The Monarch Garden on the Chippewa National Forest

By Melissa Rickers on Aug 8, 2011


Cutfoot visitor Mrs. Potton of Winnipeg, Canada helps her grandson Eli find and photograph a butterfly.

This summer the garden at Cut Foot Sioux VIC is filled with more than 50 Common Milkweed and about a half-dozen Swamp Milkweed plants producing dozens of caterpillars.

Five years ago when Bonny and Gary Siegford first started volunteering as hosts at Cutfoot Sioux Visitor Center in the Chippewa National Forest, there were only two milkweed plants in the center's native garden. By the end of that summer the two scrawny plants were eaten down to the stalks by only a few Monarch caterpillars. This summer nearly one-third of the Visitor Center's wildflower garden is filled with more than 50 Common Milkweed and about a half-dozen Swamp Milkweed plants producing dozens of caterpillars. Currently, there are more than two dozen Monarchs in the cocoon or chrysalis stage. Each day beautiful butterflies emerge from their cocoons; dry their wings and head out on their 5,000 mile flight to Mexico's mountains where they will winter.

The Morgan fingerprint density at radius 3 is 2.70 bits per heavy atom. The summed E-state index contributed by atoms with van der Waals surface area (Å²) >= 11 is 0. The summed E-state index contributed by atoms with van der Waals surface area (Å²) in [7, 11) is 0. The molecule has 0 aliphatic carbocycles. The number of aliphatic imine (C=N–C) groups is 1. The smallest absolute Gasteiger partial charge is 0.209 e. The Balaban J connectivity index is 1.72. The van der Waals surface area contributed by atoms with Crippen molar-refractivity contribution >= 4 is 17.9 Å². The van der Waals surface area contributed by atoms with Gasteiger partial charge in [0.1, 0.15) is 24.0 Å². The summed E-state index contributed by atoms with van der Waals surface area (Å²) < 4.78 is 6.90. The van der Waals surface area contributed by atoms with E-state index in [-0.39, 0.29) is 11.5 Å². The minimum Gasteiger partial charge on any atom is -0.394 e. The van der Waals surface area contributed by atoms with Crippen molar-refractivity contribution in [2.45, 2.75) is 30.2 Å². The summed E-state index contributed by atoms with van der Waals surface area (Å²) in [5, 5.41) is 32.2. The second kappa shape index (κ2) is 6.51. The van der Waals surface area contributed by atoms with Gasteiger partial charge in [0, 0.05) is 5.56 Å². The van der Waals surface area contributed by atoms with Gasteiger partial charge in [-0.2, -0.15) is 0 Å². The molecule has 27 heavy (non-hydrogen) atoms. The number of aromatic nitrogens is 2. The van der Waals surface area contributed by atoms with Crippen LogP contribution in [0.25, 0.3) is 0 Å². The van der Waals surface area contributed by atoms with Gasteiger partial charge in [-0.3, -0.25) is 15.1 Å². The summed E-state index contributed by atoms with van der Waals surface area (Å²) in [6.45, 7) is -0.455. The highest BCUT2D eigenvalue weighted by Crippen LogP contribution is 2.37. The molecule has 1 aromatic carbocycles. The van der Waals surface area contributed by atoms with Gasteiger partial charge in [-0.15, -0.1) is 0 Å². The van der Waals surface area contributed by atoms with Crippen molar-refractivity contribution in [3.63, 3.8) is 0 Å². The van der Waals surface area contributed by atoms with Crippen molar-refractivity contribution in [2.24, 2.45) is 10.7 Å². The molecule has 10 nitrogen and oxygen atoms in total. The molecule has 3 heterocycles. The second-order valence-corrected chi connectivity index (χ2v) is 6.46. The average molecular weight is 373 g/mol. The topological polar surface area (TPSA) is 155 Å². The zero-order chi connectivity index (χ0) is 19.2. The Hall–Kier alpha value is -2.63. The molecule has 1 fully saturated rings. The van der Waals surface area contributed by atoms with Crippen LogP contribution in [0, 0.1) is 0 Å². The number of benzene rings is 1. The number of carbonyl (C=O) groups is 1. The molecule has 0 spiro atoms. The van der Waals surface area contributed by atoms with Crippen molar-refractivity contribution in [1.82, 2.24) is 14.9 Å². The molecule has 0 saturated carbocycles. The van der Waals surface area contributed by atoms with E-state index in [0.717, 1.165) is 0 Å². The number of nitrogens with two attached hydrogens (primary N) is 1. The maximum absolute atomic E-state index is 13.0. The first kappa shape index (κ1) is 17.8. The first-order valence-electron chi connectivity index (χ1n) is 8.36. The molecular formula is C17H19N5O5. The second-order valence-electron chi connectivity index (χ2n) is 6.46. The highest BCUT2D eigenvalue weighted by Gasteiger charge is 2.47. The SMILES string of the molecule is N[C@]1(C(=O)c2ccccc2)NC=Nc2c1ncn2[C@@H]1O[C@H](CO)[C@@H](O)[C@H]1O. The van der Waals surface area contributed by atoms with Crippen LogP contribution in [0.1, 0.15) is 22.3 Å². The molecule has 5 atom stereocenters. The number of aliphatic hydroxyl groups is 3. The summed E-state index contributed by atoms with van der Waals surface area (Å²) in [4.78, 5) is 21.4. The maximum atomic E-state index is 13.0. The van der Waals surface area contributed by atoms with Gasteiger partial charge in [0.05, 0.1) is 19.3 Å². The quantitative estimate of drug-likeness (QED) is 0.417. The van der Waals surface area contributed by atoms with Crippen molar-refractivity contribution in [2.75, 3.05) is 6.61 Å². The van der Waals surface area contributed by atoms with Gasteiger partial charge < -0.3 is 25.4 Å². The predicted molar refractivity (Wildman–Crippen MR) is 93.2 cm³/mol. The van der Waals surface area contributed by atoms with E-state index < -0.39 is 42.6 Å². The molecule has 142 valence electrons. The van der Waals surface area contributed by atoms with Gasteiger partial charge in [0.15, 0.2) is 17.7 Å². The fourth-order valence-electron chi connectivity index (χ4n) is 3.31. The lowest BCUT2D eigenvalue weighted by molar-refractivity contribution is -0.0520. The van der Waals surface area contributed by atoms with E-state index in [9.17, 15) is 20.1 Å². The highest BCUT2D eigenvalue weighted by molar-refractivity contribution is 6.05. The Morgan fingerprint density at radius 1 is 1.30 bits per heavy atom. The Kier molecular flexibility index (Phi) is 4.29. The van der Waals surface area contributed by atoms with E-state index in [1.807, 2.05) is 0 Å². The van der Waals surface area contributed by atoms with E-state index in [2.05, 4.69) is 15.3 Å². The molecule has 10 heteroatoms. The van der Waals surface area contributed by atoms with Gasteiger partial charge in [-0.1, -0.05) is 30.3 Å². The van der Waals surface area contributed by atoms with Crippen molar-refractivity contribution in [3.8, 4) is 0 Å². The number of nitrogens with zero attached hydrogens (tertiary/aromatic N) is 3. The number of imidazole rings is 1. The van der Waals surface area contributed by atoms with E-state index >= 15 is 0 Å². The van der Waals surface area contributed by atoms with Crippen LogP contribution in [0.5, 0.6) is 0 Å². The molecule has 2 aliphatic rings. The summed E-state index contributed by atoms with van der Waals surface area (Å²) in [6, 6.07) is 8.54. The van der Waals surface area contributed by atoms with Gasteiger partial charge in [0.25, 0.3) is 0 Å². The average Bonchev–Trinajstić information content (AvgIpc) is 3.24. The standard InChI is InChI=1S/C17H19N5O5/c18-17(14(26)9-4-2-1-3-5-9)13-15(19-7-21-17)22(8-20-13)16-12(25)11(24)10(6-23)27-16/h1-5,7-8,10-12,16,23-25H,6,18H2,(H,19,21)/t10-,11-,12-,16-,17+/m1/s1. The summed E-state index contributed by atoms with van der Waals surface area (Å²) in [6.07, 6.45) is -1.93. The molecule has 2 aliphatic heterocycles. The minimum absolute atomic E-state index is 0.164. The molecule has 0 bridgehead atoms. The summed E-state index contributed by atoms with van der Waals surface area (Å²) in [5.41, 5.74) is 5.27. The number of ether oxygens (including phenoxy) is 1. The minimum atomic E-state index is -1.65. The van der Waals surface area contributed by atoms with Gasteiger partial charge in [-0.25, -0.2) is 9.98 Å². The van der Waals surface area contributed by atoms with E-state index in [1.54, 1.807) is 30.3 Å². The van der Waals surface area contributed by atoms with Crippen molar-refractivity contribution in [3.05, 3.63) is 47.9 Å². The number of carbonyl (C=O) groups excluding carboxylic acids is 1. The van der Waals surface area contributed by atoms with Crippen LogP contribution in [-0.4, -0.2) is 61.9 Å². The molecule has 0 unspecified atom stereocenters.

As vacationing families come to the visitor center, they are treated to a tour of the gardens marveling at each stage of the Monarch's development. Children are delighted to see all the life-stages at eye level, from eggs, to caterpillars, to cocoons to emerging butterflies. Many people take photos and become determined to plant milkweeds in their own gardens. This plant usually thought of as a weed or pest plant has gained a new respect. According to Stan Teikela's field guide Wildflowers of Minnesota, "there are over 2,000 milkweed species worldwide, 13 in Minnesota."

What does it take to produce a healthy crop of Monarch Butterflies? The first thing that comes to mind is a food source and a host plant. While that is certainly true, Monarchs might have acres of fields of common milkweed (their main food source) and still not produce a single butterfly. If we spray insecticide or herbicide in fields, ditches or even our gardens, Monarchs will not survive. Like all butterflies, Monarchs are very susceptible to pesticides in any form. In the North Country we have a unique opportunity to increase the Monarch population. We hold the key to the survival of the species. You too can help ensure the survival of this magical butterfly by planting milkweed.